Jazz has always been deemed a blessed kind of music, for its richness in heritage, its role as an art form, and brazen appreciation for spontaneity. Unfortunately, the current generation’s sense of urgency for instant gratification have made them unable to appreciate the exquisite nuances and subtleties of the music. However, some illustrious luminaries of jazz still manage to hold their own and continue to thrive even under the current adversity. In this issue of Top 10 of Asia, local jazz powerhouse Junji Delfino opens up about her career, the difficulties present in the local jazz scene and her very own company – Jazz Works.
“One of my main challenges is a lack of dedicated jazz audiences,” says Junji who grew up listening to a lot of her jazz musician father’s collections, sparking her interest in music. “ As much as I believe Malaysian audiences have grown in numbers from the time I first came here 28 years ago, the actual number of people who do come for live jazz gigs with a real appreciation of jazz as an art form, those with a real understanding of the nature of the music, those who seek out live jazz performances and sit silently, intently listening to every note, every nuance… I have yet to see in this country,” admits the songstress.
Born and raised in the Philippines, Junji Delfino landed her first singing gig in 1980, when a temporary substitute member was needed for a band called Four Play. Even though she was initially unable to read music, she completed her tenure with the group owing to her astute listening skills and a Sony Walkman. Then opportunity came knocking once again when another band needed a replacement for their lead vocalist – she auditioned against her employer’s wish, got the job and was in Malaysia by 1985 for the first time, performing at a venue with a local band led by Michael Veerapan. She then returned in 1987 to sing in All That Jazz, the 1980s jazz go-to place in Petaling Jaya set up by Michael, where she met her husband David Gomes.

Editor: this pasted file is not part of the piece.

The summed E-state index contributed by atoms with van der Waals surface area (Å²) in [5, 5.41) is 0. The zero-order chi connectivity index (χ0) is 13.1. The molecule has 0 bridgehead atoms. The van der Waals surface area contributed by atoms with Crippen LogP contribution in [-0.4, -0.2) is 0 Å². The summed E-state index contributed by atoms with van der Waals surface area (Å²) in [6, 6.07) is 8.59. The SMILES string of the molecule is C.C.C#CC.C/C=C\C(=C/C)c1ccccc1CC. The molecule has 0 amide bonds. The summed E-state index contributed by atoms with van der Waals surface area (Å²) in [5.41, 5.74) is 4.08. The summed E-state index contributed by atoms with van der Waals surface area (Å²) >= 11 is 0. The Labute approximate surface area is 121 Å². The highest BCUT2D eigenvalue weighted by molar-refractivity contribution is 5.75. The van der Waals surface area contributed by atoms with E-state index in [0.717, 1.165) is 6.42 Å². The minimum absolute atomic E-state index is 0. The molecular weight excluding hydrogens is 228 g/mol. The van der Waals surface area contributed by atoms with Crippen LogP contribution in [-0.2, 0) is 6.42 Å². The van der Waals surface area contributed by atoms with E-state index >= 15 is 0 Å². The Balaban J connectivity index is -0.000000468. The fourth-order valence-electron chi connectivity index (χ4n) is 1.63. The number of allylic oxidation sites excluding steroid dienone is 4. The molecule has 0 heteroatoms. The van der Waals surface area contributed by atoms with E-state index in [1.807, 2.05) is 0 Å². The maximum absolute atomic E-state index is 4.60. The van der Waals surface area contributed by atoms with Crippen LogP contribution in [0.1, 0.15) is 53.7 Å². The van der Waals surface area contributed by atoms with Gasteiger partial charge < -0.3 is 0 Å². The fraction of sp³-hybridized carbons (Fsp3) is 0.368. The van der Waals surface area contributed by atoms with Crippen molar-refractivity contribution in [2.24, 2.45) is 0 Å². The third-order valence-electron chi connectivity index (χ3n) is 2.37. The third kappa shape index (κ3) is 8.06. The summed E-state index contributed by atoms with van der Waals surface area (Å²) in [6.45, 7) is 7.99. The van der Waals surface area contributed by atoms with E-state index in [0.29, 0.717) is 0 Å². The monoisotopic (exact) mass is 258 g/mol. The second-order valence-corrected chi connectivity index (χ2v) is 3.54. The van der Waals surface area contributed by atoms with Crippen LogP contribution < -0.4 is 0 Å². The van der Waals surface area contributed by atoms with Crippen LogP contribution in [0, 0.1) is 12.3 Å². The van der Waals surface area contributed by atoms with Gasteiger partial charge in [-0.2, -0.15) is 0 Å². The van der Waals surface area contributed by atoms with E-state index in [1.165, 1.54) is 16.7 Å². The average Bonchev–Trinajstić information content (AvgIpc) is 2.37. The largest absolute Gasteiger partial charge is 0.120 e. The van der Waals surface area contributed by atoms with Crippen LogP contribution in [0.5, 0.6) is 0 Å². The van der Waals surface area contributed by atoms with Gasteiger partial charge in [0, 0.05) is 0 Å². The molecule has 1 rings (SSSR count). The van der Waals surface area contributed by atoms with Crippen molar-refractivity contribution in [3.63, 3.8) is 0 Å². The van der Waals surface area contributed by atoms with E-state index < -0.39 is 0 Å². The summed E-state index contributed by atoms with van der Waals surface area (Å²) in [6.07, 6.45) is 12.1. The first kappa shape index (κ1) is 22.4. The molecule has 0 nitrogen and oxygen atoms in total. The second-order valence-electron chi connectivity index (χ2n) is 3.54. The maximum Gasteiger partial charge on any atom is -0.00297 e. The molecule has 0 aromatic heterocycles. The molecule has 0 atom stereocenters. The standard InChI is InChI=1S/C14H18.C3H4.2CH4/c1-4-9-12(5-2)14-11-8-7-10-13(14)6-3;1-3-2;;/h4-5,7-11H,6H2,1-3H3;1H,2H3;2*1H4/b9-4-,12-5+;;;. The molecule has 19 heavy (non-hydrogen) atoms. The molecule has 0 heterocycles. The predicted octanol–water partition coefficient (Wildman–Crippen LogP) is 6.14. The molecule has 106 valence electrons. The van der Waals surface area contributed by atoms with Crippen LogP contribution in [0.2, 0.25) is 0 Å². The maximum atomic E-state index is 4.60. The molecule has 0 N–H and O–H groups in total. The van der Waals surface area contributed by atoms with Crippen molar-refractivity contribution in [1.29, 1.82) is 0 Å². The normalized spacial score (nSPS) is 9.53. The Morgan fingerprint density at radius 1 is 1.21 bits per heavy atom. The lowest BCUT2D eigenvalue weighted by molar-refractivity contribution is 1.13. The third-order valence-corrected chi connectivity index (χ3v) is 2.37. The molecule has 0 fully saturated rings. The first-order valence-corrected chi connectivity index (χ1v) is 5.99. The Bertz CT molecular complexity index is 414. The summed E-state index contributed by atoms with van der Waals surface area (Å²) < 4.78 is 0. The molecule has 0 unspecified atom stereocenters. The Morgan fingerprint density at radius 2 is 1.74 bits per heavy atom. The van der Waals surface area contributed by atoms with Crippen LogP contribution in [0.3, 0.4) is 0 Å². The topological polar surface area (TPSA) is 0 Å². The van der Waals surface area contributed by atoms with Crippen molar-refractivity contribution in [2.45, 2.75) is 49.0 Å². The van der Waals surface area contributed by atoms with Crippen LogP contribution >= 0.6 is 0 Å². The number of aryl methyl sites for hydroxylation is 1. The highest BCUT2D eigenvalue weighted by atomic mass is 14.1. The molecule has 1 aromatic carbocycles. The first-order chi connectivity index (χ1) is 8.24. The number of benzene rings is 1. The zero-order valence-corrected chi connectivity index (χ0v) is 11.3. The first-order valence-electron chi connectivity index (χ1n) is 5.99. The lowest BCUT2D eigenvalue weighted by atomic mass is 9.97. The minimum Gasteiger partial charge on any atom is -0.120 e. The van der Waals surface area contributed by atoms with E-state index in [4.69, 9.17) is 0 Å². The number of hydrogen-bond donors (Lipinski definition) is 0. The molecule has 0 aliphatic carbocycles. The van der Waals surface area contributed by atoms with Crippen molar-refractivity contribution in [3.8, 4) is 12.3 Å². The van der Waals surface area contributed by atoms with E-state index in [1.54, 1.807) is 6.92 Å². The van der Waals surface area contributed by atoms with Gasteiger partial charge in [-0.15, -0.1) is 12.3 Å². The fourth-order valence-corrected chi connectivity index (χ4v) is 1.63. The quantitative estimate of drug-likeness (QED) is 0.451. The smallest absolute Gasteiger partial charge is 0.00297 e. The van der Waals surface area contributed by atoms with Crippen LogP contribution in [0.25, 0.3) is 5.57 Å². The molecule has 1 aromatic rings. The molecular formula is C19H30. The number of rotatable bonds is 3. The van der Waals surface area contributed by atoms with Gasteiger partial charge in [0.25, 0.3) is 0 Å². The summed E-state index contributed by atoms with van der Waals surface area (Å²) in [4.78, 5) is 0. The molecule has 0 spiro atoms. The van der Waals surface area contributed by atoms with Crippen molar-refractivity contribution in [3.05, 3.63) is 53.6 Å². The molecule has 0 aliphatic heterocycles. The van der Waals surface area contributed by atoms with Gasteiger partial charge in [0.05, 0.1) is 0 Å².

All That Jazz was special to Junji not only as the place where she found the love of her life, but also for being the place where others came to fully appreciate her love for jazz. This symbiotic relationship between the singer and the audience – as she noted earlier – in a welcoming environment, is almost non-existent nowadays due to a ‘chicken and egg’ situation. “Most jazz venues around the world find it hard to sustain the business without compromising on their programming. Most will start off with noble intents only to succumb to the realities and pressures of meeting their overheads,” reveals the founder of Jazz Works, an entertainment consultancy firm specialising in providing jazz performers for social occasions that call for live entertainment.
This phenomenon has even spawned a dispiriting industry joke: “If you want to be a millionaire, open a jazz club. But first, you have to be a billionaire,” chuckles Junji who, in 10 years’ time,hopes to be lying on the deck of a 40-foot yacht in the isle of Capri without a care in the world.